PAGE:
Clinical diagnosis: bulbar palsies with descending paralysis Mouse neutralization assay confirms diagnosis Treatment is supportive Long-term mechanical ventilation Antitoxins are available but must be administered early to be effective CDC vaccine protective for A,B and E toxins CORE SLIDE Botulism is usually a rapidly progressing illness, therefore early treatment is essential. First, making the diagnosis (which if usually missed on the first presentation) is the obvious priority. The descending paralysis is so characteristic of botulism, that any illness that includes such a pattern of paralysis should always raise the botulism as a possible diagnosis. Bulbar palsy - paralysis of the cranial nerves. These nerves control the muscles of facial expression and swallowing. Patients may also have dry mouth and throat (and may complain of sore throat), and dizziness. Onset of botulism is usually over 24 to 36, but may be longer if exposure is inhalational. Botulinum toxin is not dermally active and is not absorbed through the skin. Diagnosis canned be confirmed by laboratory studies. There are several immunoassays than test for the presence of botulinum toxin in a specimen or sample. However, the “gold standard” is the mouse neutralization assay. In very basic terms, in this assay, mice are injected with sample material that is thought to contain botulinum toxin, with or without a specific antitoxin to the different botulinum toxins (types A-G). Survival of all mice would rule out botulinum toxin presence; death of mice without antitoxin would indicate the sample was positive for the presence of botulinum toxin. Which mice died among the antitoxin-treated group would indicate which botulinum toxin type was present (A-G). Treatment of botulism includes the use of antitoxins. There are several preparations of antitoxin available, including a trivalent (A,B,E). However, antitoxin is of limited help unless given early in the course of the disease. Many patients become paralyzed requiring long-term mechanical ventilation. Typically, motor nerves require 2 to 3 months to regenerate the cellular machinery irreversibly inhibited by botulinum toxin. Botulism is a public health emergency! Whether the result of a bioterrorist attack or a naturally occurring case, efforts must be made to identify anyone who may have ingested the same food as the patient, and to notify the department of public health. Remember, once the patient is paralyzed, he/she will not be able to provide this history. Furthermore, the insidious onset of the illness, and poorly recognized presentation, means that most patients are diagnosed well into there course.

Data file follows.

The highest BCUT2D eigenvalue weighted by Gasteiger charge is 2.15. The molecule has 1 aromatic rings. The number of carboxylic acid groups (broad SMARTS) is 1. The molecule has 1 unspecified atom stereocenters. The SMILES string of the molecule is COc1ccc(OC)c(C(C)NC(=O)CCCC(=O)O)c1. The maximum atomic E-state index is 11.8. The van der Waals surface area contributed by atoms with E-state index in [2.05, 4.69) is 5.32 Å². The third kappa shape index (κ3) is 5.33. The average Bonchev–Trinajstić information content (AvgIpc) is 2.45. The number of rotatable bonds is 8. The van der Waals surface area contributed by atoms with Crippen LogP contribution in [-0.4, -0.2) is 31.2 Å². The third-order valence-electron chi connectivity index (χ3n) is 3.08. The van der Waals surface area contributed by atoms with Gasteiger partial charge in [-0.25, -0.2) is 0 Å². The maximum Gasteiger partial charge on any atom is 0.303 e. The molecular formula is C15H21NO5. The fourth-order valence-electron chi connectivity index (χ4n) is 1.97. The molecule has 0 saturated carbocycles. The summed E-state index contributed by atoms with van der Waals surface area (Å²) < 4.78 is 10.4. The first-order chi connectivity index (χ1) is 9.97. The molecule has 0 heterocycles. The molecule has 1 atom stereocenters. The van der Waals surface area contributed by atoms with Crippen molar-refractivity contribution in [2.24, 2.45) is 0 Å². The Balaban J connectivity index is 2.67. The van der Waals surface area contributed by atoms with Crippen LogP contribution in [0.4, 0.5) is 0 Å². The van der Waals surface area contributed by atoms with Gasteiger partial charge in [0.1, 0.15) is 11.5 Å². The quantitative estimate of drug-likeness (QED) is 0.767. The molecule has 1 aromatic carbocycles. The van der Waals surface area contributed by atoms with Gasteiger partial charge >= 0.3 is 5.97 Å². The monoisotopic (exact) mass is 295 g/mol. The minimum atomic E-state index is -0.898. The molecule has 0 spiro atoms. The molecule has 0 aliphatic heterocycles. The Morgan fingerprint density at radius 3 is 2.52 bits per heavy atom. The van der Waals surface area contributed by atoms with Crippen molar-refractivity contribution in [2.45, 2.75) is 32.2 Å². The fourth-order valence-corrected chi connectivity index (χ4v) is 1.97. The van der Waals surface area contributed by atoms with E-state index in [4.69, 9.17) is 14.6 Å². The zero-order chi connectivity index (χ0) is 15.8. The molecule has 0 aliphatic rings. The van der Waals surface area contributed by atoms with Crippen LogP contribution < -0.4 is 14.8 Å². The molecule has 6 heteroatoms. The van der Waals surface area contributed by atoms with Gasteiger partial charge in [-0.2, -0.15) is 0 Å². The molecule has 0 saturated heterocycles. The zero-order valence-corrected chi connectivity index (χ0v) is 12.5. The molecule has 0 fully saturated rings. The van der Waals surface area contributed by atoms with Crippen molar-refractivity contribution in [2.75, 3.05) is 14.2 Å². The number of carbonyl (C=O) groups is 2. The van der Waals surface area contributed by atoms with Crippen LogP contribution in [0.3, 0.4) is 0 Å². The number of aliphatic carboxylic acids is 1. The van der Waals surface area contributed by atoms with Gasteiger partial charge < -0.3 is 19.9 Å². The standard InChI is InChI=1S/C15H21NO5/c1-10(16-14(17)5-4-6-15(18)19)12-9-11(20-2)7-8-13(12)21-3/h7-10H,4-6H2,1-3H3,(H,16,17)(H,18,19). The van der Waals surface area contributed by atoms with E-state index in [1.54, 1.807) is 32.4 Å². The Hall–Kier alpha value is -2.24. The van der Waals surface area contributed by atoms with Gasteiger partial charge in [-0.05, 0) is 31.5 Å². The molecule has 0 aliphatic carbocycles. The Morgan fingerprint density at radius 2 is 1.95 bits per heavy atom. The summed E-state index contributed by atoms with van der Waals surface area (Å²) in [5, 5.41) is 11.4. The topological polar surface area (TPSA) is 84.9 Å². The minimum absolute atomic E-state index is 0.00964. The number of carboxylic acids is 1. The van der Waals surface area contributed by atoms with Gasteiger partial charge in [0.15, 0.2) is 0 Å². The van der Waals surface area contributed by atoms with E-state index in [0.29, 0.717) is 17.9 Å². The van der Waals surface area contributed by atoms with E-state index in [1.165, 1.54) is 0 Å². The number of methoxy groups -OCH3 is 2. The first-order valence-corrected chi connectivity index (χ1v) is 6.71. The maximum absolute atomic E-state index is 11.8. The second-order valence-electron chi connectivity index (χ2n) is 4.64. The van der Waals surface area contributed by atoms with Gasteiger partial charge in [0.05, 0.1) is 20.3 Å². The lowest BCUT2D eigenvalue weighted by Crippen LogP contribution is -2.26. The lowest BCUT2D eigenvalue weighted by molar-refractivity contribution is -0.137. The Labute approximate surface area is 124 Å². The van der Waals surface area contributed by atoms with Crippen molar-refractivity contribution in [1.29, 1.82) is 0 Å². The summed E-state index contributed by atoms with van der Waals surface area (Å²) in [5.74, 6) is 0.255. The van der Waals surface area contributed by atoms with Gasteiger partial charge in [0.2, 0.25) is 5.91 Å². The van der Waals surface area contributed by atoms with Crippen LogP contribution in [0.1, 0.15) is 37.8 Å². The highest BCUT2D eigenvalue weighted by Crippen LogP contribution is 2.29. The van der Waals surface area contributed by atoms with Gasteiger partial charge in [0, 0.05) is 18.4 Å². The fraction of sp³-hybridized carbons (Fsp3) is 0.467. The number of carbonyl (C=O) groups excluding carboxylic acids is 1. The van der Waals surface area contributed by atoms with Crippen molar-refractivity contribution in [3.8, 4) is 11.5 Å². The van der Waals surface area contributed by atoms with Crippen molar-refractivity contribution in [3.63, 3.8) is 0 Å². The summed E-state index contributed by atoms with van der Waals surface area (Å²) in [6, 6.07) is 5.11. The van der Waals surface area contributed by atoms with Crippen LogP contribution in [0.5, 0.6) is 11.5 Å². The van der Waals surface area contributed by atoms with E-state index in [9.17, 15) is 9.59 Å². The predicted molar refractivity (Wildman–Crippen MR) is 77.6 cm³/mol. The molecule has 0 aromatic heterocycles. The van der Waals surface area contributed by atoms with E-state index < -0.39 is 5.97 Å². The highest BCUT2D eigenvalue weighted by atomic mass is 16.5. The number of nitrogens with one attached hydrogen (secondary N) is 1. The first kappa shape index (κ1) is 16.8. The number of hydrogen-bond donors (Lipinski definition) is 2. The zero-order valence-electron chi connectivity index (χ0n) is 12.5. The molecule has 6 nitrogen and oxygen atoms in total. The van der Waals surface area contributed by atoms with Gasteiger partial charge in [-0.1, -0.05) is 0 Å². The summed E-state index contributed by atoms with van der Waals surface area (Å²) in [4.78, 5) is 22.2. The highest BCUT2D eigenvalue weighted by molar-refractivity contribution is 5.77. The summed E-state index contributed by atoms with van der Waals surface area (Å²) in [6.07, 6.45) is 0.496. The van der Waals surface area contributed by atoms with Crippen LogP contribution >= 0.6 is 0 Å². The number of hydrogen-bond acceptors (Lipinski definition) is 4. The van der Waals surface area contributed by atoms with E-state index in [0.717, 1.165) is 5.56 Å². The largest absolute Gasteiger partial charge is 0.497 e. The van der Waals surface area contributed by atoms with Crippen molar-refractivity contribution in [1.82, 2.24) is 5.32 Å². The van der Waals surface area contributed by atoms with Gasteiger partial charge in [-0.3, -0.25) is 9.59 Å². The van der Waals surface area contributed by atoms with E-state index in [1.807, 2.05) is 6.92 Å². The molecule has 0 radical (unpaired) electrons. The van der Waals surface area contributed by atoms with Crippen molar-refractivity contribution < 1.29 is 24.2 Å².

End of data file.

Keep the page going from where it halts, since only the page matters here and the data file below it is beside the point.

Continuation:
99 Ricin Potent toxin - a protein byproduct of castor bean processing for castor oil 5 times more toxic per weight than VX Blocks protein synthesis within the cell, causes cell death, and airway tissue death and swelling when inhaled CORE SLIDE Ricin is a toxin produced by the castor bean Ricinus communis. It is a protein toxin that accumulates in the castor bean. Approximately 5% (by dry weight) of castor bean mash (pulverized castor beans after they have been crushed to extract castor bean oil) is ricin. Although not nearly as toxic as botulinum toxin, it is still considered 5 times more toxic that the most lethal nerve agents. The toxin binds to a cell surface receptor, and then is internalized into the cell. Inside the cell, ricin toxin blocks cellular protein synthesis, leading to cell death and tissue necrosis. If ricin is inhaled, the patient will develop airway necrosis and bleeding, severe inflammation of the trachea, bronchi, and distal airways (alveoli). Pneumonia and pulmonary edema develop with widespread necrosis of lung tissue. If ingested, ricin produces predominantly gastrointestinal symptoms first, including bloody stools, vomiting blood, and abdominal pain. Finally, ricin can be injected, and has been used in this fashion for assassinations (the interested reader is referred to the story of Gorgi Markov’s assassination by ricin). However, all these routes of exposure can culminate in systemic toxicity and death.

100 Ricin Diagnosis & Treatment
Fever, chest tightness, cough. Shortness of breath, nausea, and joint pain. Ingestion causes severe diarrhea, hemorrhage, and necrosis of the liver, spleen, and kidneys - shock and death within 3 days Treatment is supportive, including airway management No antitoxin or vaccine available CORE SLIDE After inhalation, victims begin to experience fever, chest tightness, cough, and shortness of breath within 4 to 8 hours of exposure. Death may occur in 36 to 72 hours. If ricin is ingested, victims often develop rapid onset of nausea, vomiting, severe diarrhea, and gastrointestinal hemorrhage with necrosis of the liver, spleen, and kidneys. Shock typically ensues with death occurring in 3 days. Treatment is supportive, ensuring adequate oxygenation and hydration. No antitoxin or vaccine is currently available.

101 Staphylococcal Enterotoxin B (SEB)
Common cause of food poisoning in improperly handled foods 80% of exposed individuals develop symptoms Symptoms vary by route of exposure - can be aerosolized or introduced into food system CORE SLIDE SEB is another toxin produced by bacteria (like B. anthracis and C. botulinum). It causes a hyperstimulation of the immune system. It is toxic both by the ingestion and inhalational routes. This results in sever inflammation of the GI tract (if ingested) or the respiratory tract (if inhaled).

102 SEB Signs & Symptoms Sudden onset of high fever, headache, chills, muscle aches, and non-productive cough, and malaise. Inhalational: Severe shortness of breath & chest pain with larger doses Ingestion: Nausea, vomiting, and diarrhea CORE SLIDE SEB is a “pyrogenic toxin” which means it induces a fever. A person who has been exposed to inhalational SEB may likely present like someone with a severe pneumonia. After inhalation, symptoms develop within 3 to 12 hours and include sudden onset of fever, headache, chills, generalized muscle aching, and a non-productive cough. Inhalational Exposure: Severe shortness of breath and chest pain would develop with larger doses. Ingestion Exposure: Nausea, vomiting, and diarrhea develop and can be severe, often bloody. Both Routes: Patient’s presentation may be very SIMILAR to a patient in septic shock from an infection (severe low blood pressure due to severe infection). Remember: SEB is a toxin, not an infection. The comparison between its presentation and septic shock is only for comparison.

103 SEB Treatment Supportive Care: Oxygenation Hydration
Most victims will recover No vaccine available No antibiotic is effective CORE SLIDE Chance of recovery is largely determined by dose, obviously, the larger the dose (by any route of exposure) the less likely the patient will recover. No effective treatment is available, therefore treatment is primarily supportive care.